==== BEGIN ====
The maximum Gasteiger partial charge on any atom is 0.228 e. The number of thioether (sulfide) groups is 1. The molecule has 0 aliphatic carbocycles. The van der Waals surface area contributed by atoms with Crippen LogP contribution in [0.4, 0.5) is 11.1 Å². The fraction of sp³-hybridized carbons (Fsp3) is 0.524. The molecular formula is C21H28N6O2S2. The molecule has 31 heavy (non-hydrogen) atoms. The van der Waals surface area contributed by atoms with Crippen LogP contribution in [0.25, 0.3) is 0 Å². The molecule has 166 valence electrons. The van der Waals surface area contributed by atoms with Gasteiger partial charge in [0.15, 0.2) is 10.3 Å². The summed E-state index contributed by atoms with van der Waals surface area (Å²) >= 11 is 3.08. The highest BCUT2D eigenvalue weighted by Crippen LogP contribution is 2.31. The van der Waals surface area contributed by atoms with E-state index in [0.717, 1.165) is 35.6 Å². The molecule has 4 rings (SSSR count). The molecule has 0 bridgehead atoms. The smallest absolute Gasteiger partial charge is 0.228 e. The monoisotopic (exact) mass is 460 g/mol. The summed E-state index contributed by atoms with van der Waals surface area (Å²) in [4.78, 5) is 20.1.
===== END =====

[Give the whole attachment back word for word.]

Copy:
The maximum Gasteiger partial charge on any atom is 0.228 e. The number of thioether (sulfide) groups is 1. The molecule has 0 aliphatic carbocycles. The van der Waals surface area contributed by atoms with Crippen LogP contribution in [0.4, 0.5) is 11.1 Å². The fraction of sp³-hybridized carbons (Fsp3) is 0.524. The molecular formula is C21H28N6O2S2. The molecule has 31 heavy (non-hydrogen) atoms. The van der Waals surface area contributed by atoms with Crippen LogP contribution in [0.25, 0.3) is 0 Å². The molecule has 166 valence electrons. The van der Waals surface area contributed by atoms with Gasteiger partial charge in [0.15, 0.2) is 10.3 Å². The summed E-state index contributed by atoms with van der Waals surface area (Å²) >= 11 is 3.08. The highest BCUT2D eigenvalue weighted by Crippen LogP contribution is 2.31. The van der Waals surface area contributed by atoms with E-state index in [0.717, 1.165) is 35.6 Å². The molecule has 4 rings (SSSR count). The molecule has 0 bridgehead atoms. The smallest absolute Gasteiger partial charge is 0.228 e. The monoisotopic (exact) mass is 460 g/mol. The summed E-state index contributed by atoms with van der Waals surface area (Å²) in [4.78, 5) is 20.1.